Issues and Images in Adieu Galaxy Express 999 (Part I)

Adieu Galaxy Express 999 is the 2-hour sequel to the Galaxy Express 999 film.  I just saw this movie for the first time and I thought it was excellent and far superior to the first.  I think you could easily watch this as a standalone work, as enough background is given to make sense of the events.  In any case, I’m going to comment on several issues and SPOILERS WILL ABOUND, including for the first movie, so read with care!

Tetsuro in the Resistance

Tetsuro in the Resistance

1. The epic quality of Adieu

My edition of Homer’s Iliad introduces the epic by discussing the concept of in medias res.  This simply means that the storyteller begins in the middle, rather than from the very beginning.  This is an essential ingredient to epics, because the reader immediately feels overwhelmed: s/he must read on feverishly to begin to understand why we are where we are in the tale.  Starting at the beginning allows the reader to grasp the story like an observing God.  In the epic, however, we don’t have that control.  Instead, we are struck by a sense of the vastness of the story, a hint that there are inscrutable processes at work that we will possibly never understand.

The Adieu film is a sequel, sure, but watching it right after the first film still won’t erase that epic feel because there is a major gap between the two stories.  At the end of Galaxy Express 999, Tetsuro has destroyed Mechanization Queen Promethium and returned to Earth.  Everything seems resolved.  But Adieu begins with Tetsuro on the verge of insanity, puzzled as we are, as Earth is attacked by Queen Promethium’s forces.  (You can hear Promethium’s broadcast ordering Earthlings to surrender, very creepy!).

2. Maetel and Emeraldas

Over and over in Adieu, Promethium calls Maetel her only child.  Starting with the Maetel Legend OVA (2 decades later, mind you!) Leiji Matsumoto starts to tell us that Maetel and Emeraldas are sisters, both daughters of Promethium.  This is probably the biggest example that Matsumoto fans use to sink any hopes of Continuity in the Leijiverse.  The contradiction is just too obvious.  But is it?


All of the meetings between Emeraldas and Maetel in Adieu are gushing forth tenderness.  If you asked me what I thought of them, without any prejudices, I’d have to say that they’re related somehow.  Moreover, Promethium likes to call Maetel her only child precisely when she is chastising her for having betrayed her mother.  This obsessive ranting “my only child, my only child” could very easily mean that her other daughter Emeraldas disappointed and left Promethium a long time ago, and that it is this first betrayal that has the Queen behave around Maetel in such a way.  I see the shadow of Emeraldas all over this relationship.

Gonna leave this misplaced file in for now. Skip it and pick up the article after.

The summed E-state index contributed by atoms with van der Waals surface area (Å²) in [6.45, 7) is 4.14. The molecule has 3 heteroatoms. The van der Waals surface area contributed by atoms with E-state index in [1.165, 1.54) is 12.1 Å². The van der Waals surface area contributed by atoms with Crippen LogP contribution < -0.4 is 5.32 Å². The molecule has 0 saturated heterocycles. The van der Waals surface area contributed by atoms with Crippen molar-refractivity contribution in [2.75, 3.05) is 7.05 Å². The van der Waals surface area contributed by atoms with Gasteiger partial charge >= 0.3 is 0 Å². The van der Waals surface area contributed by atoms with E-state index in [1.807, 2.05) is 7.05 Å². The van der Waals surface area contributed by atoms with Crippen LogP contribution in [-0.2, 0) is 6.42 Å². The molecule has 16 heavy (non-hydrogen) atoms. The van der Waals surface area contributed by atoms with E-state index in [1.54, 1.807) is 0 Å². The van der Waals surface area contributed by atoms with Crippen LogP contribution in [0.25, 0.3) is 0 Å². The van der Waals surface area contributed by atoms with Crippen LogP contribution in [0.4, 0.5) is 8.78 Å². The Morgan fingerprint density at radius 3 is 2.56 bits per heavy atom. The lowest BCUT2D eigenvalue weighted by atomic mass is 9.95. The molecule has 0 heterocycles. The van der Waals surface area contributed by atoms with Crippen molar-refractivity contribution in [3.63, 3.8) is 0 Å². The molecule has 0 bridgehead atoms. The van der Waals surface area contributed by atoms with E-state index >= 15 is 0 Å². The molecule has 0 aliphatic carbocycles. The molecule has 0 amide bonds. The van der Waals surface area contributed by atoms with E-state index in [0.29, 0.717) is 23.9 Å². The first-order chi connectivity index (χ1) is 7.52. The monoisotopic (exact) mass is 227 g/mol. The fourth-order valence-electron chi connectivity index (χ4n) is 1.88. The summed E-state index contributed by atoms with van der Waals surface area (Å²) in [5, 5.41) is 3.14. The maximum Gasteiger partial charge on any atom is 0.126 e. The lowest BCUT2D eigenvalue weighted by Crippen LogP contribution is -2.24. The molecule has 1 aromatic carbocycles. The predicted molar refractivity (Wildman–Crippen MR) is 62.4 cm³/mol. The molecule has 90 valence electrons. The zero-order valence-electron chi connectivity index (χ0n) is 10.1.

I read somewhere on the Net that Matsumoto has stated that he always meant Maetel and Emeraldas to be sisters and just hadn’t had the occasion to flesh that out…  After watching Adieu, I believe him.

3. Maetel’s Doom and Arcadianism

There’s much talk in Adieu of Maetel’s specific destiny.  Maetel travels through time, guiding youth on their way to becoming men.  She is not allowed to interact with her disciples once they have outgrown youth.  The point is explicitly made in the film, Maetel is like youth itself: once it goes it never comes back but remains as memories.  Matsumoto-sensei is obviously a devotee of what I would call Arcadianism: the worship of youth.  This is ripe in Japan, as you can see by just how many anime glorify and obsess over “school days”.

Tetsuro leaves youth, Maetel must leave Tetsuro

Tetsuro leaves youth, Maetel must leave Tetsuro

Maetel’s doom interests me in its relation to Time in the Leijiverse.  Based on my extensive studies :), I’d suggest by “time travel” Maetel might mean simply that as she travels from Ring of Time to Ring of Time just like any other personality in the Leijiverse, she remembers each passage!  This of course would be a blessing and a curse.

4. Carnage of the Mechanized

There is a small but powerful scene toward the end of Adieu.  The planet Great Andromeda, capital of the Mechanization Empire, is being sucked into a cosmic vortex known as the Siren Witch (the witch feeds on mechanical energy so Queen Promethium’s deeds have attracted her from god knows where).  Here’s an image of the mechanized folk of Great Andromeda hurtling toward their doom:

here's the mechamen

To avoid suffering the same effect, the 999 turns off all of its 23rd century technology and switches to good ol’ coal.  Here’s the coals being tossed into the fire (by Tetsuro).

Here's the coal

It’s much more obvious if you’re watching the film, but the switch from the Andromedans’ flying about and the coal being tossed happens very quickly, making it look like Tetsuro is tossing little “mecha” people into the fire.  In a larger sense, Tetsuro, Harlock, Maetel, and Emeraldas are all destroying the mechanized to save themselves, and this sequence was a nice little way of portraying that.  The carnage on Great Andromeda was insane, and not a tear was shed!


I’ve got one more post of comments on Adieu.  Coming soon!

~ by Haloed Bane on March 2, 2009.

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